Review: AKG K67 Tïesto DJ Headphones
Full AKG K67 Tiesto DJ Headphones Review: When superstar DJ Tïesto put his name to a range of headphones from respected Austrian manufacturer AKG, it was obviously going to be worth us taking a look, and we’ve got the K67s here today for a review, these being the cheapest of the three models. Priced at US$79, they’re not exactly “cheap”, but it’s a reasonable amount to pay for a half-decent pair of DJ headphones. But are they actually half decent? Let’s take a closer look…
Package in consumer-style cardboard-with-a-window, the headphones come with no bag at all, which isn’t necessarily a big deal (those flimsy after-thought cloth bags you often get with headphones tend to get put by the wayside and offer no real protection anyway), but it does underline the “made to a budget” nature of them.
On unboxing, it’s clear that although they’re named “Tïesto”, you’d have to be told that to work it out – nowhere does his name appear on them, and there’s a small Jesus-pose bird logo on them that may or may not be something to do with his branding, but nothing at all cheesy or blatant. In fact, they look really rather nice; they’re understated in silver and black, with some dotted-pattern decal on the sides of the headband to offer a bit of relief from the black plastic, and “AKG” subtly in three places. A big “L”/”R” inside the earcups shows you instantly the right way to put them on.
The headband is lined with leatherette, and is in three parts, the middle piece being rubberised, the two side pieces plastic, with a slight amount of “give” where they join, to aid the fit. It’s impossible to work out how good the hinges are, without actually breaking the headphones, so no news on that – watch online for durability reports. The earcups adjust to the size of your head in a pretty standard way, a plastic/metal fitting pulling in and out of a sheath on either side.
The deep earcups are joined to the headband at the back of your head, with only one rather than two points of contact between each earcup and the headband, which nonetheless seems sturdy enough. However, unlike some models, there is little vertical “give” in their pivoting; they move horizontally through 100 degrees, but when you’re wearing them, vertically the earcups don’t move much at all, meaning they won’t naturally “tuck in” to your neck when dangling around it like some designs will.
The earcups themselves are chunky, quite heavy, and made of good quality black and silver plastic, with deep artificial leather padding and a bit of weight to them (presumably the 40mm drivers). They look and feel quite pleasing, only let down by the fact that the thin, straight cable is wired permanently into (one of) the ear cups; a detachable cable even at this price would definitely be preferable, not least because it would give the DJ the choice of replacing it with a coiled cable should he or she wish. Of course, the cable comes with the now-standard 1/8″ to 1/4″ adaptor.
Due to a pivoted join that lets you fold the earcups up into the headband, the K67s actually fold up very small, which means they should tuck easily enough into any nook or cranny (or your coat pocket) for easy enough transportation.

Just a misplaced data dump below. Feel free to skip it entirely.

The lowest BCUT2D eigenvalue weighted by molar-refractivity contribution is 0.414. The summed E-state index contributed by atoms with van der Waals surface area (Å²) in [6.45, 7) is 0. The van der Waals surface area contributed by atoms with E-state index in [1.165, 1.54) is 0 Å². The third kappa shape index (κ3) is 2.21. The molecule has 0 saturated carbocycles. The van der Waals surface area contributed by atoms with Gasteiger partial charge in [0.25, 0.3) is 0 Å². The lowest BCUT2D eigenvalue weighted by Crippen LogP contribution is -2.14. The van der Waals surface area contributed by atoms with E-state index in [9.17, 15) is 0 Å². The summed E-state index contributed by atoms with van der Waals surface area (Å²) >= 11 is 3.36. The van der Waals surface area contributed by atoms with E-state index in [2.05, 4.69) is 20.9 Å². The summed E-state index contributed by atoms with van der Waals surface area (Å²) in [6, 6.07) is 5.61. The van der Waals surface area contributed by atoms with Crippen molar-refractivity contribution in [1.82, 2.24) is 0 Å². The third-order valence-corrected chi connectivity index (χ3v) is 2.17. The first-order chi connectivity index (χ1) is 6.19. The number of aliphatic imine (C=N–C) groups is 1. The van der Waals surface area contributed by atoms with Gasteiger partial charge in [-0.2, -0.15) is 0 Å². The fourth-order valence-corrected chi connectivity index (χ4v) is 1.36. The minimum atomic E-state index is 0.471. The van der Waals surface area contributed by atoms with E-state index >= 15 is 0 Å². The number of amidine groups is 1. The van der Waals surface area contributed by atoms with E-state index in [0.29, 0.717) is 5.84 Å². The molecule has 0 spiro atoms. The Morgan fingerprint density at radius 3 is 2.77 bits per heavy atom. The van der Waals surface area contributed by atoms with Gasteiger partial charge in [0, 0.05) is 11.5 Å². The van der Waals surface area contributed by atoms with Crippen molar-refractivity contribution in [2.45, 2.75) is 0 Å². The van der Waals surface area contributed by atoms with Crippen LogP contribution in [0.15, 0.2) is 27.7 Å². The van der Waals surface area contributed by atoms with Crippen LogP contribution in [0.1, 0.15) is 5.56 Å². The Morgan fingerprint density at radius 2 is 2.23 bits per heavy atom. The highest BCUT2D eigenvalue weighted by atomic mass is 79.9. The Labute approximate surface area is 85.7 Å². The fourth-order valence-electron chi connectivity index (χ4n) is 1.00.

These are “on ear” rather than “over ear” headphones, meaning they sit on top of your whole ear, relying on pressure to isolate you from the outside world. Whether you prefer on ear to over ear is personal preference, but in this case, as in most cases, it means that they are quite tight, so they wouldn’t be perfect for long-term listening. That said, the thickness of the padding means they at least at first, they’re comfortable enough. Remember, they are meant for DJing, not extended classical music sessions on the sofa. In that classic “headphones round neck” in-between-mixes DJ position, they’re pretty comfortable, with nothing to dig into your chin, but as touched on above they would be more comfortable if the earcups could “fall away” rather than be locked rigid to the headband.
So to the all-important sound quality. I listened to a bit of rock and a bit of thumping house on them, and they sound pretty damned good. Bass is decent, mids and highs clear and natural, and soundstaging excellent, possibly due to the drivers being held a little further away from the ears than with some models. Volume-wise, they seem about the same as average for the driver size, that is to say plenty loud enough for most DJ gear and most DJing situations. If you’re half deaf and playing superclubs, you may want to look higher up the range!
These are a pretty high quality headphone for your money. They look good, fold up nice and small, sound convincing, and of course the combination of a superstar DJ and a well-known brand isn’t going to do them any harm in the marketplace either. Overall, isolation was only average, and some may bemoan the lack of a little slip case, or more importantly the lack of a detachable cable, but really, for the price they seem about right. They certainly don’t seem “cheap”, something added to by their decent weight – heavy enough to feel substantial, not so heavy as to be less comfortable than a lighter pair.
Barring any issues with durability around the pivot joint or the fixed cable, the AKG/Tïesto K67s get our recommendation.
Do you already own these, or another model in the AKG Tïesto range? What are your thoughts? Please share in the comments.